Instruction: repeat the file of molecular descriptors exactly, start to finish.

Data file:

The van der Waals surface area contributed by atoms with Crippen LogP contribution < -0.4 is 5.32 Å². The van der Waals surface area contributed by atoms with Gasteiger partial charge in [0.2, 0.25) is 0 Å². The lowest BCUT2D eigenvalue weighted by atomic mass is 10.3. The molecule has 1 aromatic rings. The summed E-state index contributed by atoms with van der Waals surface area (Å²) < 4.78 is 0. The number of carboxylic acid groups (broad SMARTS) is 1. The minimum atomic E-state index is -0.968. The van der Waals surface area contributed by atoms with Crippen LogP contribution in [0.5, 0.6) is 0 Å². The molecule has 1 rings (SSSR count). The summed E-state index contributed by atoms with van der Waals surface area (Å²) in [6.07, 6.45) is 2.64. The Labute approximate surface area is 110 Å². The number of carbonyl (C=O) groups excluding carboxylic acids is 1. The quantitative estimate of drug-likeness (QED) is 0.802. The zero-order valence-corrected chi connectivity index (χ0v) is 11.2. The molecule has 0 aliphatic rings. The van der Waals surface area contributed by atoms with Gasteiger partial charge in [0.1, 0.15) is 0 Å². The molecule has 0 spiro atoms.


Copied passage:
The van der Waals surface area contributed by atoms with Crippen LogP contribution < -0.4 is 5.32 Å². The van der Waals surface area contributed by atoms with Gasteiger partial charge in [0.2, 0.25) is 0 Å². The lowest BCUT2D eigenvalue weighted by atomic mass is 10.3. The molecule has 1 aromatic rings. The summed E-state index contributed by atoms with van der Waals surface area (Å²) < 4.78 is 0. The number of carboxylic acid groups (broad SMARTS) is 1. The minimum atomic E-state index is -0.968. The van der Waals surface area contributed by atoms with Crippen LogP contribution in [0.5, 0.6) is 0 Å². The molecule has 1 rings (SSSR count). The summed E-state index contributed by atoms with van der Waals surface area (Å²) in [6.07, 6.45) is 2.64. The Labute approximate surface area is 110 Å². The number of carbonyl (C=O) groups excluding carboxylic acids is 1. The quantitative estimate of drug-likeness (QED) is 0.802. The zero-order valence-corrected chi connectivity index (χ0v) is 11.2. The molecule has 0 aliphatic rings. The van der Waals surface area contributed by atoms with Gasteiger partial charge in [0.1, 0.15) is 0 Å². The molecule has 0 spiro atoms.